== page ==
While the use of higher sampling frequencies in live sound systems with very high SPL and distortion levels remains debatable - with most of the industry standardizing in 48kHz - for some higher resolution loudspeakers and high quality installations using sophisticated digital signal processing, the benefits of using 96kHz are obviously clear. When we listen to sound systems such as L-Acoustics latest Kiva II systems, any of Meyer Sounds newest LEO series of line arrays, or d&b audiotechnik's systems (just some notable examples), we find also the increased use of audio amplifiers, audio networking and digital processors that already accept and distribute audio signals up to 24-bit at 96kHz, providing engineers with an expanded range of options to fine tune the sound.
Still, getting the complete audio chain to operate at 96kHz, especially when the budget is tight, is the reason why many live sound companies compromise on working with 48kHz. The need to manage higher channel counts without compromising on internal processing tools on some digital mixers is another reason why in many cases the teams choose not to go to 96kHz. Fortunately, digital mixing platforms are now reaching the point where processing power is more than enough to allow a full-channel configuration with processing options at 96kHz. This is the reason why Allen & Heath decided to expand those available options to work with higher sampling rates, even on its more compact digital mixing consoles.
The SQ-5 and SQ-6 mixers are founded on Allen & Heath’s latest XCVI 96kHz FPGA engine, delivering high resolution audio with a latency of <0.7ms. The SQ-5 compact mixer has 16 onboard preamps and 17 faders and is 19” rack mountable, while the SQ-6 provides 24 preamps and 25 faders. Both consoles can be expanded up to 48 inputs via a family of remote expanders and feature an audio networking slot for optional Dante, Waves and other card formats, expanding the scope for system integration, FoH / monitor splits and multitrack recording.
A built-in SQ-Drive makes it easy to capture high resolution 96kHz stereo and multitrack recordings direct to a USB drive. SQ can also be hooked up to a PC or Mac via USB to become a plug ‘n play, Core Audio or ASIO compliant 32x32 audio interface, with MIDI and DAW Control capabilities. Allen & Heath’s DEEP processing plug-in architecture allows boutique compressor and preamp emulations to be added to the SQ mixer and embedded directly within its inputs and mix channels without adding system latency or setup hassles. SQ also features a fully integrated Automatic Mic Mixer (AMM), handling conferences, panel talks and TV shows.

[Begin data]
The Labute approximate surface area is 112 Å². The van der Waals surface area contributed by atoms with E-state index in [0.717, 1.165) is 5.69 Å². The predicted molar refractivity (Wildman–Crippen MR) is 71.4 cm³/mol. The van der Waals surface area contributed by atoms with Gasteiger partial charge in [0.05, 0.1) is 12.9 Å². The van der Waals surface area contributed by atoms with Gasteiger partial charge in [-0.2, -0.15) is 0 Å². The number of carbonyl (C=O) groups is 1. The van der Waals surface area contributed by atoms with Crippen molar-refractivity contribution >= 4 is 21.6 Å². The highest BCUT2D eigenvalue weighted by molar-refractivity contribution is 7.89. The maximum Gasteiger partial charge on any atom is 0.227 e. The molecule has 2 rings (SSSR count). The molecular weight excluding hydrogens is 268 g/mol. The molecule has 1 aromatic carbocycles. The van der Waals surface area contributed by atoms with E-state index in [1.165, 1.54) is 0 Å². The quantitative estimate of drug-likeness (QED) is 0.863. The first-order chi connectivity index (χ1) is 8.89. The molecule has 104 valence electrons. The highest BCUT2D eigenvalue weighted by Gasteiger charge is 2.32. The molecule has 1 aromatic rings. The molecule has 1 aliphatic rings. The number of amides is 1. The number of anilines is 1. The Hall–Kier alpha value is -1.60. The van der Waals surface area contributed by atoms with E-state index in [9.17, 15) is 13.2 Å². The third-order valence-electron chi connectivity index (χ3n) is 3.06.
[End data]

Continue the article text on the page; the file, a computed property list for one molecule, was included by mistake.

“SQ is such a great solution for AV, corporate, rental and installation scenarios,” commented Allen & Heath’s Product Manager, Keith Johnson. “It’s compact, connected, great sounding, and capable of mixing anything from a panel discussion to a full live band, all with incredibly low latency and pristine 96kHz audio. The console is DEEP processing ready, so when users register their SQ they’ll be able to get a stunning tube preamp emulation worth $149 for free, and we’re planning to offer many more boutique processing models in the future.”
The SQ user interface marries a capacitive touchscreen with an accompanying set of illuminating rotary controls. Channel and mix layouts can be configured to fit the audio professional’s own workflow, with color displays and custom naming on all strips. SQ-5 features 8 softkeys, allowing further customization, while SQ-6 has four assignable rotary controls and displays in addition to its 16 softkeys.
SQ is the centrepiece of a wraparound ecosystem of apps, remote I/O expanders, audio networking cards and personal mixers, multiplying the system’s expansion and integration possibilities. The SLink intelligent port allows connection of Allen & Heath’s 96kHz and 48kHz expanders and can link to another SQ, or even to a dLive system.
SQ Series pricing starts at $2,999 MSRP, available November 2017.